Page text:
Enjoy re-reading Fr. John's weekly bulletin letters for the past year.
You might not be living in the past but the past might be living in you.
A current example of this is Germany. As much as Germany tries to not repeat the mistakes of its 20th century past by being hyper vigilant with anything that smacks of Aryan racism, anti-Semitism or xenophobia it also makes it difficult to deal with current refugee challenges. Case in point: Bavaria’s intelligence gathering agency, announced “ISIS ‘hit squads’ had entered Europe with the flood of migrants that came across the borders over the last year and a half and irrefutable evidence that there is an IS command structure in place that will likely launch a coordinated attack on Germany.” Even with such evidence the German Chancellor still insists, “We can make this work”. At all costs Chancellor Merkel does not want to be seen in anyway as racist or xenophobic. If it wasn't for her country’s past she might be more sensitive to the dangers that the tidal wave of refugees pose to her country.
To be fair the US has its own past to contend with as well. The history of slavery has left a legacy of racism that we just can’t seem to shake off no matter how hard we try or how noble our efforts are at repairing the damage. We hear accusations of racism all the time and whether real or perceived they cause our country to be continually divided and our self-perception sags. But countries aren’t the only ones whose past can continue to affect its present. Families too are often plagued by things like alcoholism, suicide, mental illness and sexual abuse. While some of it may have a genetic component the sins of the fathers are often visited upon the children and grandchildren. How many times I have heard people declare: “I will not be like my father” only to turn out to be just like him.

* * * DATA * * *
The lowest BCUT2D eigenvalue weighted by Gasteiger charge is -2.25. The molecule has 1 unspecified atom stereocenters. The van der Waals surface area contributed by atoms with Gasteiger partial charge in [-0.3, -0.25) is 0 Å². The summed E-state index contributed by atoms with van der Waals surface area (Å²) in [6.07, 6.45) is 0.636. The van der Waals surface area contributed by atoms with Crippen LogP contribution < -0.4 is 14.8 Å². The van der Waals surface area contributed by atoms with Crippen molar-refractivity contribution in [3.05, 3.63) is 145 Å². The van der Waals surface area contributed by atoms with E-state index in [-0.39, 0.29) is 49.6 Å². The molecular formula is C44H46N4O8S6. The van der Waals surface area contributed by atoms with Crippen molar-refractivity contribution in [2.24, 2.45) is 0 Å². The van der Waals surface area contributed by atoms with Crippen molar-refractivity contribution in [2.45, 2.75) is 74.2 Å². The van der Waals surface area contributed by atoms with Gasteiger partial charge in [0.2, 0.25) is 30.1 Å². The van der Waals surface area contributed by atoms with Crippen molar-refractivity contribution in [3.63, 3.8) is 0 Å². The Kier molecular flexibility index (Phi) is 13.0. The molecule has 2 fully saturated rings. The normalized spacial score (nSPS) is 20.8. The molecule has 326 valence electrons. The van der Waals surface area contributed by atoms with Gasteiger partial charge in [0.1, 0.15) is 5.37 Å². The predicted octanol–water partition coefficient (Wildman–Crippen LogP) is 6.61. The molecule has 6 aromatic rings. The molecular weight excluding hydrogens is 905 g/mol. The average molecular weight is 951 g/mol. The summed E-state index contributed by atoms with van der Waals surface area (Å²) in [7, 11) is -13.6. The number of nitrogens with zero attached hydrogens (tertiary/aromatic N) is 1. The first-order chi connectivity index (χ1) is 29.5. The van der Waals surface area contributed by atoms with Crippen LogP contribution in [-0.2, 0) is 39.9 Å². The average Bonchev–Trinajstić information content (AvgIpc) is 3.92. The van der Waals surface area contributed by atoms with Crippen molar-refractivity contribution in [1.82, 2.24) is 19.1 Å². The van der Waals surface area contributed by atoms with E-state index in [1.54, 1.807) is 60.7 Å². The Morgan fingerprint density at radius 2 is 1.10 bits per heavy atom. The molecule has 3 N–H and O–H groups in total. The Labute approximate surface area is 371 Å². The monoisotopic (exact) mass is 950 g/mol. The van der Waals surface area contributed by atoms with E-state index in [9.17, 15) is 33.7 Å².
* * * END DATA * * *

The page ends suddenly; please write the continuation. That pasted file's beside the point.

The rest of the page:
Of course everyone who is old enough has his or her own past to contend with that often dictates how the present is lived out. Most of us can effectively deal with the past, make amends for harm done, find forgiveness for harms received and learn to leave the past in the past. But sometimes the past has consequences that live on beyond all of that. The fact is when we take the wrong action we don’t get to pick what the consequences will be. Simply put we can’t choose our dues.
I think of one young man convicted of statutory rape. He was 18yrs old and she was 17. He spent ten years in prison and now for the rest of his life will be a registered sex offender. He has had to learn to live under that and deal with the limitations it imposes on his life. Still while he is a different man today and is not repeating the mistakes of the past, the past is very much alive for him everyday. It’s now a choice for him as to how to live in the present without letting the past control his entire life. Of course the lesson for us is not to do things that create a past that we don't want to live with.
If you read the Bible you will see the same dynamic at work. After King David commits adultery and murder the prophet Nathan tells him: “the sword shall never depart from your house”. In other words the monarchy in Israel will increase in its dysfunction and eventually collapse. But the ultimate way the past lives in us is through Adam and Eve. Original sin as we call it has been passed on to each and affects the world at large. As the great English writer G.K. Chesterton often quipped: “Original sin is the only empirically verifiable theological doctrine.”
A sin-sick world populated by people who bear the effects of that sin, as well as their own, needs to be set right again. That of course is what Jesus came to do. His death forgives our past and rights our future. Despite the continuing effects of sin on our world it will not have the final word. Neither does your past need to have the final word on your present or your future.
So while you might be done with the past, the past might not be done with you. But that’s ok because we who believe have the promise of a better future.
Fr. John B.